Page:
December 28, 1983: The day 18-year-old Pat Cash won the Davis Cup for Australia
Every day, Tennis Majors remembers the most iconic moments in tennis history. On December 28, 1983, an 18-year-old Pat Cash won the Davis Cup title for Australia
What happened exactly on that day?
On this day, December 28, 1983, 18-year old Pat Cash, the youngest player to ever play singles for Australia in a Davis Cup final, defeated Joakim Nystrom, from Sweden (6-4, 6-1, 6-1), to give his country the title for the 25th time. Playing extremely well under pressure, Cash achieved the first great feat of his career, which would peak with his triumph at Wimbledon in 1987.
In 1983, Pat Cash, born in Melbourne in 1965, was mostly known for his great results as a junior player: in 1982, he had won both Wimbledon and the US Open. The same year, he turned pro, and he claimed his first titles in his own country in early 1983, winning the Melbourne Outdoor Open and at the Mazda Tennis Classic, in Brisbane, where he defeated Paul McNamee in the final (4-6, 6-4, 6-3). With his serve-and-volley game, it was no surprise that he obtained his best Grand Slam results on grass, reaching the fourth round at both Wimbledon and the Australian Open, defeated by Ivan Lendl each time in three straight sets. At the end of his first full year on the Tour, he was world No 38.
Joakim Nystrom, from Sweden, lived in the shadows of countrymen Bjorn Borg and Mats Wilander. Born in 1963, he turned pro in 1981, and the following year, he reached the fourth round at Roland-Garros, where he lost to José-Luis Clerc (7-6, 4-6, 6-0, 6-2). In 1983, he reached his first final on the Tour in Munich (defeated by Tomas Smid, 6-0, 6-3, 4-6, 2-6, 7-5), and at the end of the year, after reaching the fourth round at the Australian Open, he claimed his first title in Sydney (defeating Mike Bauer in the final, 2-6, 6-3, 6-1).
The 1983 Davis Cup final was held on grass courts at the Kooyong Stadium, located in a wealthy suburb of Melbourne. At the time, it was also the venue of the Australian Open, and as a consequence, the Swedish players had all attended the tournament in early December to prepare for the Davis Cup final. The Kooyong stadium could host up to 12,000 spectators for the final.
In 1983, young Pat Cash was a part of a Davis Cup campaign for the first time in his career. He had made a heroic debut in the first round, defeating the experienced John Lloyd in five sets (5-7, 7-5, 6-3, 1-6, 7-5) as Australia beat Great Britain. That year, Australia played every tie at home, and had chosen to play on grass each time to favour the local players who had been born and raised on this surface.
This choice had paid off and the Australian players made their way into the final without much drama, defeating Great Britain (4-1), Romania (5-0) and France (4-1). In order to win the Davis Cup for the first time since 1977, they had to beat Sweden, led by Mats Wilander, the world No 4. The 19-year-old Wilander, a very consistent player, was known as a clay court specialist without much experience on grass, but he attended the Australian Open in December, specifically to get ready for the Davis Cup final. To general astonishment, he won the tournament, held at the same venue as the Davis Cup final, ruining the Australian plan of catching him unguarded on a surface he didn’t like.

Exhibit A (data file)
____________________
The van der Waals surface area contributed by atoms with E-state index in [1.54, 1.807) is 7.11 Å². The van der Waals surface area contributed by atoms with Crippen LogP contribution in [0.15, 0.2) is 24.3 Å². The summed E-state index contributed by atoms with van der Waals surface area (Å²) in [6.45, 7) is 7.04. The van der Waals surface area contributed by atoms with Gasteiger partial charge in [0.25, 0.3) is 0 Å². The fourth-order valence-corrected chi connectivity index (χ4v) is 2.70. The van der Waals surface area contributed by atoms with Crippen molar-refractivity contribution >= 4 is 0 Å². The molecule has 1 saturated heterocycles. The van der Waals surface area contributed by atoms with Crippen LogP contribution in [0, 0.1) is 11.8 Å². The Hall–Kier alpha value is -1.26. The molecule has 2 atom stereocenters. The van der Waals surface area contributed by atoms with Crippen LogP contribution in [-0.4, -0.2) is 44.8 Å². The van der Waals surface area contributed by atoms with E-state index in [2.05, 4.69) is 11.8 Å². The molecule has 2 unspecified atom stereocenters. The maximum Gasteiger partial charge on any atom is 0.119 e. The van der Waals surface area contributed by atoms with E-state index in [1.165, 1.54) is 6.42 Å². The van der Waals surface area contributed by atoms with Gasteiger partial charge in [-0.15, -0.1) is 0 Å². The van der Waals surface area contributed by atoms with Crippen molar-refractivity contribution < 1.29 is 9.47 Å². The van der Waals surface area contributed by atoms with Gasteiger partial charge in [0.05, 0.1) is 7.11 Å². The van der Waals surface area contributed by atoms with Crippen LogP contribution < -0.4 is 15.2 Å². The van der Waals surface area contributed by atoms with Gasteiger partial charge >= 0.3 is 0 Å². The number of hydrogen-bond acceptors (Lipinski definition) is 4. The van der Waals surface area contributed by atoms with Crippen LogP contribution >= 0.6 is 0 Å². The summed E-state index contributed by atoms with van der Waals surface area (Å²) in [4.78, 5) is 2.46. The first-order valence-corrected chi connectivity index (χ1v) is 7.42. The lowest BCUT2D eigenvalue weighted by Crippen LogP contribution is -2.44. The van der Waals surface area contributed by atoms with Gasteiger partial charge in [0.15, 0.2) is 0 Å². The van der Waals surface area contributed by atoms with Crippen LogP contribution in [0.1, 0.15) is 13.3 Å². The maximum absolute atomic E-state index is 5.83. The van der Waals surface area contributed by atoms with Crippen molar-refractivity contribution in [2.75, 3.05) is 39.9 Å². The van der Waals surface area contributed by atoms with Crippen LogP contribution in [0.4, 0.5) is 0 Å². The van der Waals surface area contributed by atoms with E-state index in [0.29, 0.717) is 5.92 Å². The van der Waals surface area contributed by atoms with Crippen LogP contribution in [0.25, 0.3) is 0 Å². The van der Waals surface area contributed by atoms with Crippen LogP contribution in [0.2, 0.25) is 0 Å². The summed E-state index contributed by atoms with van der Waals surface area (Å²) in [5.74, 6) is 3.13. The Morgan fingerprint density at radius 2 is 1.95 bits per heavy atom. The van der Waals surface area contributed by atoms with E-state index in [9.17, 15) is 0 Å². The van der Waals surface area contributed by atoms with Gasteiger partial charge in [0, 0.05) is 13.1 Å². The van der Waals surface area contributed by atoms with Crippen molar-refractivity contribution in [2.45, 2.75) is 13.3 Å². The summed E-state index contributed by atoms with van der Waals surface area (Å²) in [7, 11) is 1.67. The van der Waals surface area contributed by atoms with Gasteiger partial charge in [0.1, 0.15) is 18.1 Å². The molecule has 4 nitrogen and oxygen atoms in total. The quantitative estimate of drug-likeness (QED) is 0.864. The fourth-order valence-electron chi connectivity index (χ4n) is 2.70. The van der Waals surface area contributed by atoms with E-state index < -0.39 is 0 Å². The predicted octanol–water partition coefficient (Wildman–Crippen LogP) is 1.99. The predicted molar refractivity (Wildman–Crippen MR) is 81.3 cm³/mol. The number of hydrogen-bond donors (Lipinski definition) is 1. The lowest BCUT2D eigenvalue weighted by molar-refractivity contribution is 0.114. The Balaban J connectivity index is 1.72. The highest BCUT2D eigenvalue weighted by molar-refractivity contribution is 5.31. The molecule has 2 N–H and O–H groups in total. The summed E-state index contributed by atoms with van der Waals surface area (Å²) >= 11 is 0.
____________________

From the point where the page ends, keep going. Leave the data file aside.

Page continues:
In the opening match, it was Cash, 18 years old and ranked No 38, who faced the recent Australian Open champion. Despite his bold serve-and-volley game, he was defeated in four sets, 6-3, 4-6, 9-7, 6-3, but his team-mate, John Fitzgerald, levelled the tie by beating Nystrom 6-4, 6-2, 4-6, 6-4. The following day, the Australian pair (Mark Edmondson and McNamee) easily prevailed against Anders Jarryd and Hans Simonsson 6-4, 6-4, 6-2.
Cash had now the opportunity to clinch the title, playing the fourth rubber against Nystrom. This great opportunity came with great pressure, especially for such a young player, as in the case of defeat, it was very unlikely that Fitzgerald could defeat Wilander in what would be the deciding match. On top of that, the match was played under the watchful gaze of Australian prime minister, Bob Hawke.
Cash, who, at the time, had not yet adopted his iconic chequered bandana, proved himself worthy at handling the pressure of such an important event, destroying Nystrom in a one-sided match, 6-4, 6-1, 6-1, in only 98 minutes. He became the youngest player to win a singles rubber in a Davis Cup final. In 2020, Cash would recall this match, in an interview for sportshistoryweekly.com:
“I was the youngest to play a final at the time. (Rafael) Nadal has since beaten that record. I have to say I was very nervous but luckily settled quickly. The match I needed to win was this one, the second singles match on the last day. Fortunately, I had the experience of being out on the court on the first day which helped. I had also won the Victorian Open on the same court a year before but I had no pressure then and let me tell you, it’s a whole different situation when the whole country is expecting a win.”
Cash would win the Davis Cup a second time, in 1986, beating the Swedish team again. He would become the leading Australian player of the 1980s, reaching his best ranking of world No 6 in 1984 and claiming the Wimbledon title in 1987 (defeating Ivan Lendl in the final, 7-6, 6-2, 7-5). Despite reaching two consecutive finals in Melbourne in 1987 (lost to Stefan Edberg, 6-3, 6-4, 3-6, 5-7, 6-3) and 1988 (lost to Wilander, 6-3, 6-7, 3-6, 6-1, 8-6), he would never manage to win the Australian Open, in front of his home crowd.
Nystrom would reach his best ranking in 1986: that year, claiming six of his 13 career titles, including the prestigious Monte Carlo Open, he would climb as high as world No 7 and reached the US Open quarter-finals.